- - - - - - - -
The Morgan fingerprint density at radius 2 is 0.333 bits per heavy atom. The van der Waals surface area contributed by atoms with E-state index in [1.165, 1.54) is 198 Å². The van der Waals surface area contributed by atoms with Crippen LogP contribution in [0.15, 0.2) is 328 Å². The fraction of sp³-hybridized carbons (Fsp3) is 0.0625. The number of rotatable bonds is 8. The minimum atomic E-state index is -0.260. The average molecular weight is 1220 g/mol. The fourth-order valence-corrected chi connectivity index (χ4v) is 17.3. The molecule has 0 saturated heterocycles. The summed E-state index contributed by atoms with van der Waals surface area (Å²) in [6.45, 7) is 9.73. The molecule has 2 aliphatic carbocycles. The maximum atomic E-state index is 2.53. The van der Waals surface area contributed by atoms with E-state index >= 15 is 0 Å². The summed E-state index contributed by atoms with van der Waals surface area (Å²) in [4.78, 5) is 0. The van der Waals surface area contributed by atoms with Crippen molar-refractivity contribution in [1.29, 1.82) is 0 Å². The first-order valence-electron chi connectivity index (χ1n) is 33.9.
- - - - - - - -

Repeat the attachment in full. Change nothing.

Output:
The Morgan fingerprint density at radius 2 is 0.333 bits per heavy atom. The van der Waals surface area contributed by atoms with E-state index in [1.165, 1.54) is 198 Å². The van der Waals surface area contributed by atoms with Crippen LogP contribution in [0.15, 0.2) is 328 Å². The fraction of sp³-hybridized carbons (Fsp3) is 0.0625. The number of rotatable bonds is 8. The minimum atomic E-state index is -0.260. The average molecular weight is 1220 g/mol. The fourth-order valence-corrected chi connectivity index (χ4v) is 17.3. The molecule has 0 saturated heterocycles. The summed E-state index contributed by atoms with van der Waals surface area (Å²) in [6.45, 7) is 9.73. The molecule has 2 aliphatic carbocycles. The maximum atomic E-state index is 2.53. The van der Waals surface area contributed by atoms with E-state index >= 15 is 0 Å². The summed E-state index contributed by atoms with van der Waals surface area (Å²) in [4.78, 5) is 0. The van der Waals surface area contributed by atoms with Crippen molar-refractivity contribution in [1.29, 1.82) is 0 Å². The first-order valence-electron chi connectivity index (χ1n) is 33.9.